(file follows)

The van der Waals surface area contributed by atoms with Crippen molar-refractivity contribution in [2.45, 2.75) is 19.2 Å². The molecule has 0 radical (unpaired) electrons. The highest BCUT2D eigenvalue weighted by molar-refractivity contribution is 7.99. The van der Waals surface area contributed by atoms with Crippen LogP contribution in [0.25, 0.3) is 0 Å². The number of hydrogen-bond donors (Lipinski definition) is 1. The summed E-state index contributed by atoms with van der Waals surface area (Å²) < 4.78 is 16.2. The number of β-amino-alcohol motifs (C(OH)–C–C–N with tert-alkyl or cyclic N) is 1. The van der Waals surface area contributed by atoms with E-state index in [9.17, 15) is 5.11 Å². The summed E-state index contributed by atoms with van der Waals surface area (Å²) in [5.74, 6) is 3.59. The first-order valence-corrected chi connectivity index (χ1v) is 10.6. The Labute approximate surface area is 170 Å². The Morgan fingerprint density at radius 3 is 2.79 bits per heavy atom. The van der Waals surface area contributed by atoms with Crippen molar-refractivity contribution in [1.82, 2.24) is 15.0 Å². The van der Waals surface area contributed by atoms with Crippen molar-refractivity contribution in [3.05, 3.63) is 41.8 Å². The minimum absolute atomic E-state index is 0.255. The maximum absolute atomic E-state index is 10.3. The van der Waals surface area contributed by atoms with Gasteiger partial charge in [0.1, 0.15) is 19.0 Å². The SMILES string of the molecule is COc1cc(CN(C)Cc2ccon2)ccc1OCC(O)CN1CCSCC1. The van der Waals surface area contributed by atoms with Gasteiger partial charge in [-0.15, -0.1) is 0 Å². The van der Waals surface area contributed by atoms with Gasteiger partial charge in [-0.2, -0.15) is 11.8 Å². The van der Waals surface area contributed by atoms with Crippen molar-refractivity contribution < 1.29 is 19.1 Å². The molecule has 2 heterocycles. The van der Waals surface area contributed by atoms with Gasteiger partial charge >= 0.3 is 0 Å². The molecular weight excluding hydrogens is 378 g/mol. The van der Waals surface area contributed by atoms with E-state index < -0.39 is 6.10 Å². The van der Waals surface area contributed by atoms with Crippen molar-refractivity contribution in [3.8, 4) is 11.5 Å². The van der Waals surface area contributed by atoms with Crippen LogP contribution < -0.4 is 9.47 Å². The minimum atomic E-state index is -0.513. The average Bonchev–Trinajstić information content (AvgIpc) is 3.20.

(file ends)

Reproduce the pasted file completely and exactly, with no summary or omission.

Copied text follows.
The van der Waals surface area contributed by atoms with Crippen molar-refractivity contribution in [2.45, 2.75) is 19.2 Å². The molecule has 0 radical (unpaired) electrons. The highest BCUT2D eigenvalue weighted by molar-refractivity contribution is 7.99. The van der Waals surface area contributed by atoms with Crippen LogP contribution in [0.25, 0.3) is 0 Å². The number of hydrogen-bond donors (Lipinski definition) is 1. The summed E-state index contributed by atoms with van der Waals surface area (Å²) < 4.78 is 16.2. The number of β-amino-alcohol motifs (C(OH)–C–C–N with tert-alkyl or cyclic N) is 1. The van der Waals surface area contributed by atoms with E-state index in [9.17, 15) is 5.11 Å². The summed E-state index contributed by atoms with van der Waals surface area (Å²) in [5.74, 6) is 3.59. The first-order valence-corrected chi connectivity index (χ1v) is 10.6. The Labute approximate surface area is 170 Å². The Morgan fingerprint density at radius 3 is 2.79 bits per heavy atom. The van der Waals surface area contributed by atoms with Crippen molar-refractivity contribution in [1.82, 2.24) is 15.0 Å². The van der Waals surface area contributed by atoms with Crippen molar-refractivity contribution in [3.05, 3.63) is 41.8 Å². The minimum absolute atomic E-state index is 0.255. The maximum absolute atomic E-state index is 10.3. The van der Waals surface area contributed by atoms with Gasteiger partial charge in [0.1, 0.15) is 19.0 Å². The SMILES string of the molecule is COc1cc(CN(C)Cc2ccon2)ccc1OCC(O)CN1CCSCC1. The van der Waals surface area contributed by atoms with Gasteiger partial charge in [-0.15, -0.1) is 0 Å². The van der Waals surface area contributed by atoms with Gasteiger partial charge in [-0.2, -0.15) is 11.8 Å². The van der Waals surface area contributed by atoms with Crippen molar-refractivity contribution < 1.29 is 19.1 Å². The molecule has 2 heterocycles. The van der Waals surface area contributed by atoms with Gasteiger partial charge >= 0.3 is 0 Å². The molecular weight excluding hydrogens is 378 g/mol. The van der Waals surface area contributed by atoms with E-state index < -0.39 is 6.10 Å². The van der Waals surface area contributed by atoms with Crippen molar-refractivity contribution in [3.8, 4) is 11.5 Å². The van der Waals surface area contributed by atoms with Crippen LogP contribution < -0.4 is 9.47 Å². The minimum atomic E-state index is -0.513. The average Bonchev–Trinajstić information content (AvgIpc) is 3.20.